“NaMo”: How Modi May Change the Culture of India

It’s been a while since the elections in India, and to be honest, I don’t know enough about Indian politics and politicians, sadly enough. But I have heard my parents discussing the new Prime Minister, Narendra Modi, and the implications of the BJP sweep in the parliament. So I decided to learn more about the Indian political system, with the help of The Daily Show with Jon Stewart and his segment “India Jones and the Elections of Doom”. (Which is worth watching to understand the fundamentals of Indian politics.) So this post is technically late, but I had to take some time to learn more about Modi – or “NaMo” as he is affectionately called by his followers. 

So let’s start at the very beginning: the basics. 

Disclaimer: yes, I am Indian-American and yes, I was born in Hyderbad, in the former Andhra Pradesh (now split up into 3 sections thanks to cultural unrest in the former state). But I’ve practically lived in America for all my life, save for the first 3 months of my life. So I consider myself to be more American than Indian, and I don’t have a problem with that. I love being Indian and I love being American, and it’s very interesting to have a foot in both cultures and societies. But as I’m not extremely interested in the state of affairs in India, I didn’t really pay much attention to the elections there. But now, with the BJP holding the overwhelming majority of the parliament, I’m curious as to see how things will play out there. 

Ah, India, where bribery starts from the birth certificate and ends at the death certificate. Not exaggerating that at all. But I digress.

So let’s start with the political system in India, shall we? In the US, there are 2 major political parties, which makes the elections much simpler, as it is more of a republic than a democracy. In India, there is a multi-party system, as the country leans toward being a democracy than a republic. So there are 6 national parties, 47 state parties, and 1563 unrecognized parties (Wikipedia). To keep things simple, let’s just focus on the national parties because regional/state politics in India is pretty messed up. (Take the breaking of Andhra Pradesh, which honestly is based off of dialect differences and the economic associations/prejudices/etc based on dialect — Telugu is upper-class and Telangana is more lower-class. But I still don’t even fully understand that.)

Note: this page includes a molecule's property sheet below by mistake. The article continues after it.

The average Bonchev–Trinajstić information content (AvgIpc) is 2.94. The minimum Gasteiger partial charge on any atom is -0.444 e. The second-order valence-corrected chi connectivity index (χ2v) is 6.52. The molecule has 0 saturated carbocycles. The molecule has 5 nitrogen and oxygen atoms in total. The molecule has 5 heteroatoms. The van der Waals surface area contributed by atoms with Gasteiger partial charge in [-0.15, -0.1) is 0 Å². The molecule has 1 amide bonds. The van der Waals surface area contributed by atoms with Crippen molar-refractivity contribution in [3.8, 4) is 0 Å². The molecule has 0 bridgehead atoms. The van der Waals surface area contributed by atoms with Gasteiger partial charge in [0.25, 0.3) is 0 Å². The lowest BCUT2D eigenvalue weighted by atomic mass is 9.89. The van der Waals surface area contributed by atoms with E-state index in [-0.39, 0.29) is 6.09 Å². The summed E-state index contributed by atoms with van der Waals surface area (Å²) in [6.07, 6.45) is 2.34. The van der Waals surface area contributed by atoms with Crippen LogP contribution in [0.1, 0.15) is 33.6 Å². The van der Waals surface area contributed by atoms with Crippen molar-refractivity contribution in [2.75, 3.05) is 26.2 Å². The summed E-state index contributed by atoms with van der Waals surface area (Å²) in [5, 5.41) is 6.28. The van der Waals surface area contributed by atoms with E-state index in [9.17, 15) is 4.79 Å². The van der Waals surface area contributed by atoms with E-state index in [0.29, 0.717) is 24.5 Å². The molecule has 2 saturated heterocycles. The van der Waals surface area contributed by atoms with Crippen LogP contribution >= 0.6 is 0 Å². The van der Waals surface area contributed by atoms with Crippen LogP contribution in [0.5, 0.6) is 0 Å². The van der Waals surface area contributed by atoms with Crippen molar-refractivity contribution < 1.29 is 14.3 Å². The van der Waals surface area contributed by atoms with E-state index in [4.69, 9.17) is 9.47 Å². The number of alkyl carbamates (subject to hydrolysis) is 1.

The major party in Indian politics had been the Indian National Congress party (symbol: hand), and had played a part in pre-1947 India, the fight for independence, and the beginnings of the new India in post-1947. The INC has had extremely well-known prime ministers, including Nehru and Indira Gandhi (India’s first female PM). The recent leader of the INC has been Sonia Gandhi, Indira Gandhi’s daughter-in-law. Policy-wise, the INC has been more socialist-leaning, believing that prosperity comes with uplifting all sections of society and nonalignment to keep India out of foreign squabbles. 

The other major party is the Bharatiya Janata Party (symbol: lotus), which is widely regarded as the political arm of the Rashtriya Swayamsevak Singh, the Hindu nationalist group. In summary, the BJP believes in self-reliance, social conservatism, and a foreign policy based on nationalist principles. 

So if I were to compare these 2 main parties in India, the INC is more like the Democratic Party and the BJP is more like the current Republican party — which includes the TEA Party faction. 

From the 1950s to 2004, the BJP has held power in the Lok Sabha, or the lower house of the Indian parliament (similar to the House of Representatives in the US). In 2004, the INC held power and has consistently done so, with a slight majority to a majority of the seats of the 545 seats in the Lok Sabha. So it is surprising to see such a huge sweep by the BJP, going from 159 to 282 seats, and see such a defeat of the incumbent INC, going from 262 to 44 seats.